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Providing Livestock Services

Investment in milk livestock is an important source of asset building and income source for rural families. We have seen that our borrowers make one of two choices when it comes to milk livestock investment. One is to invest in local breeds and the other is to invest in non local breeds (cross breeds and special breeds). Local breed animals are cheaper, sturdy but yield less milk and hence lesser income. Non local breeds are expensive, need to be well taken care of, yield more milk and hence higher income. The default choice for most borrowers is to invest in local breeds. The investment required is less and the risk of death of animal is also less. But it is also a lost opportunity to increase their income. Higher loans can be given for addressing the investment requirement. To address the risk of animal death is more difficult. This is linked to the capability of borrowers to select the right non local breeds and in taking care of the non local breeds; good veterinary services; and insurance cover to take care of financial risk from unexpected animal death.

Providing livestock insurance in deep rural areas requires a structure to be put in place to make it operational and effective. The structure requires: one, every animal is to be physically checked and tagged. Two, when there is a livestock death; the death case needs to be investigated speedily to ensure that the death is not done intentionally to claim insurance. Since, there was no structure in place in the areas we operate; we had to develop a structure in partnership with the insurance provider.    
The structure we have worked out is that our employee will do the initial inspection and tagging of the animal and also do the investigation and documentation required when there is an animal death. The insurer limits the maximum sum insured and puts a waiting period criteria (the minimum number of days after tagging before insurance can be considered) to take care of their risk.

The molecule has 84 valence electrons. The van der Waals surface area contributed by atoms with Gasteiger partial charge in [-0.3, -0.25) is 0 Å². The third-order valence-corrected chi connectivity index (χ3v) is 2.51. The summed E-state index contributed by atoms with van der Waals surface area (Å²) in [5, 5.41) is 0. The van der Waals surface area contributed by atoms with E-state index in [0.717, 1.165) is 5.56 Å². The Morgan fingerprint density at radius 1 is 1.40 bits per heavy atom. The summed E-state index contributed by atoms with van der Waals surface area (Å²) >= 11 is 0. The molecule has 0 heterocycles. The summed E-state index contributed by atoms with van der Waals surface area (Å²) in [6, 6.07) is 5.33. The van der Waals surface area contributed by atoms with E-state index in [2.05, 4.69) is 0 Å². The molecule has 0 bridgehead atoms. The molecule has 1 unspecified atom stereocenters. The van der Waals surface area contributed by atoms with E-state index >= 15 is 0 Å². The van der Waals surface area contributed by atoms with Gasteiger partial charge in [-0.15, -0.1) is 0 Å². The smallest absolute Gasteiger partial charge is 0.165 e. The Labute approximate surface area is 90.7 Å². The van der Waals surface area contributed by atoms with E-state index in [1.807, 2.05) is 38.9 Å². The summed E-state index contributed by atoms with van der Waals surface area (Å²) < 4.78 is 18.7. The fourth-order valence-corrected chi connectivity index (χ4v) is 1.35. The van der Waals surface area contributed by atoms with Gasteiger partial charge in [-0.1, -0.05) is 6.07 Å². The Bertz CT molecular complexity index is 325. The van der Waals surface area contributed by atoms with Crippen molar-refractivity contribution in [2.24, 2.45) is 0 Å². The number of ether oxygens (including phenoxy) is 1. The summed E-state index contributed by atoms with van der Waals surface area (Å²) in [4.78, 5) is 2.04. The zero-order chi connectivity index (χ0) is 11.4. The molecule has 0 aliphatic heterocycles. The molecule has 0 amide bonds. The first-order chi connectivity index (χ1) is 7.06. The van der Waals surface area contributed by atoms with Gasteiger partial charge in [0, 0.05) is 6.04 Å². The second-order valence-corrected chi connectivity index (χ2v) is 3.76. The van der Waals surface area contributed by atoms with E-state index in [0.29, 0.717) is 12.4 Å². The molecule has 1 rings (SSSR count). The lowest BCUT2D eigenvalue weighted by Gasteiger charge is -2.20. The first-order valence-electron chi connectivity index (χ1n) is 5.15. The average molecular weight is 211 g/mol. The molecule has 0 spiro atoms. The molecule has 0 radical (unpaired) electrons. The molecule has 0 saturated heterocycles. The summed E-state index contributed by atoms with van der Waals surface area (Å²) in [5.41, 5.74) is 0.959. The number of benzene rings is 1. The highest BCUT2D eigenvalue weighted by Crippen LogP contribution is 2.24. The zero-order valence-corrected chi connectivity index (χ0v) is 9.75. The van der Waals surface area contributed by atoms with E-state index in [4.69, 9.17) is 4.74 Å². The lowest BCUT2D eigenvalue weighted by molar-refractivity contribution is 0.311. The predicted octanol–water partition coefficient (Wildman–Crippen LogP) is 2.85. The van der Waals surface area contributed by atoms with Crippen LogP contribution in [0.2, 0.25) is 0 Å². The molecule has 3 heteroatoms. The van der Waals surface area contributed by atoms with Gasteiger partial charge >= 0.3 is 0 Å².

It has taken us two years to come up with a structure and capability to physically check and tag an animal and to investigate and process speedily every animal death. At a region, which covers five to seven branches, we have a dedicated livestock officer. The livestock officer is the livestock expert for the region. He/she identifies after discussion with every branch those villages where larger livestock loans can be given. Larger livestock loans are given to cross breed animals and not to special breed animals which have even higher risk.  Only villages, where there is some history of taking care of cross breed animals, where there is sufficient green fodder availability, where there is opportunity for selling milk commercially and there is an acceptable level of veterinary service is selected for large livestock loans. In such villages, borrowers are encouraged to come together as a group if they are interested in taking livestock loans. When they come in as a group, the whole process of training borrowers and tagging of livestock becomes more efficient. At every branch one loan officer is trained by the regional livestock officer in checking animals and in tagging them. When there is an animal death, the regional livestock officer does the necessary process.  

The livestock officer in each region is also responsible for two other activities. One is to organize livestock health camps and two in improving the awareness among villagers in purchasing and taking care of livestock to reduce the risk of death and in increasing the productivity of animals.

A Case of Livestock Center(2013-14)